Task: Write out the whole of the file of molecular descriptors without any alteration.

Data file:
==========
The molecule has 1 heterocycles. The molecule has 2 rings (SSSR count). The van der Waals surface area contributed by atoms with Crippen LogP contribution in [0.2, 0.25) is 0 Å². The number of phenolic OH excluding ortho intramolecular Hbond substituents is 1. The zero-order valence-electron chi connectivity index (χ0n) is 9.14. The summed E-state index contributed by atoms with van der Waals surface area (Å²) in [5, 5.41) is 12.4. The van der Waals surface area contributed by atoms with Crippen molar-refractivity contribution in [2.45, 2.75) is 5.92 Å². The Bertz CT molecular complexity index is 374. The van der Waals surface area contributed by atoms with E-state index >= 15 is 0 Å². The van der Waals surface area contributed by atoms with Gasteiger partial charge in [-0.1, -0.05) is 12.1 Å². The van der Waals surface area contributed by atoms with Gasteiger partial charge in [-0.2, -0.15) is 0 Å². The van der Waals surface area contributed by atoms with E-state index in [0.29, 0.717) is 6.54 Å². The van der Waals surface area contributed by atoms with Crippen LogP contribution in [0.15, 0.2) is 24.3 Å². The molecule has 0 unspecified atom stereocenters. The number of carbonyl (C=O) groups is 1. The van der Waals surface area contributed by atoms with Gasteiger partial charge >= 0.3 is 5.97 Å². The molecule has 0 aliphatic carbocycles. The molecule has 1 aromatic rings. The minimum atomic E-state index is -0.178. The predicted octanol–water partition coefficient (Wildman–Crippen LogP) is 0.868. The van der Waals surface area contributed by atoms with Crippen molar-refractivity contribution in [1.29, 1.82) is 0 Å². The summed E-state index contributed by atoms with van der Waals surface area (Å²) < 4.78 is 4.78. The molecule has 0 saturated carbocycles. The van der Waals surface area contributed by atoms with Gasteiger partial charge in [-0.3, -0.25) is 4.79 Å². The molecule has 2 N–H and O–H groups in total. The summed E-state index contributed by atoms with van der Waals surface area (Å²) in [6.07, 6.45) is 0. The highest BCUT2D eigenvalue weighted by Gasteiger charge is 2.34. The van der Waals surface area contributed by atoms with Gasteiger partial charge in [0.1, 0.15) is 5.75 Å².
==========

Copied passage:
The molecule has 1 heterocycles. The molecule has 2 rings (SSSR count). The van der Waals surface area contributed by atoms with Crippen LogP contribution in [0.2, 0.25) is 0 Å². The number of phenolic OH excluding ortho intramolecular Hbond substituents is 1. The zero-order valence-electron chi connectivity index (χ0n) is 9.14. The summed E-state index contributed by atoms with van der Waals surface area (Å²) in [5, 5.41) is 12.4. The van der Waals surface area contributed by atoms with Crippen molar-refractivity contribution in [2.45, 2.75) is 5.92 Å². The Bertz CT molecular complexity index is 374. The van der Waals surface area contributed by atoms with E-state index >= 15 is 0 Å². The van der Waals surface area contributed by atoms with Gasteiger partial charge in [-0.1, -0.05) is 12.1 Å². The van der Waals surface area contributed by atoms with Gasteiger partial charge in [-0.2, -0.15) is 0 Å². The van der Waals surface area contributed by atoms with E-state index in [0.29, 0.717) is 6.54 Å². The van der Waals surface area contributed by atoms with Crippen LogP contribution in [0.15, 0.2) is 24.3 Å². The molecule has 0 unspecified atom stereocenters. The number of carbonyl (C=O) groups is 1. The van der Waals surface area contributed by atoms with Gasteiger partial charge >= 0.3 is 5.97 Å². The molecule has 0 aliphatic carbocycles. The molecule has 1 aromatic rings. The minimum atomic E-state index is -0.178. The predicted octanol–water partition coefficient (Wildman–Crippen LogP) is 0.868. The van der Waals surface area contributed by atoms with Crippen molar-refractivity contribution in [1.29, 1.82) is 0 Å². The summed E-state index contributed by atoms with van der Waals surface area (Å²) < 4.78 is 4.78. The molecule has 0 saturated carbocycles. The van der Waals surface area contributed by atoms with Gasteiger partial charge in [-0.3, -0.25) is 4.79 Å². The molecule has 2 N–H and O–H groups in total. The summed E-state index contributed by atoms with van der Waals surface area (Å²) in [6.07, 6.45) is 0. The highest BCUT2D eigenvalue weighted by Gasteiger charge is 2.34. The van der Waals surface area contributed by atoms with Gasteiger partial charge in [0.1, 0.15) is 5.75 Å².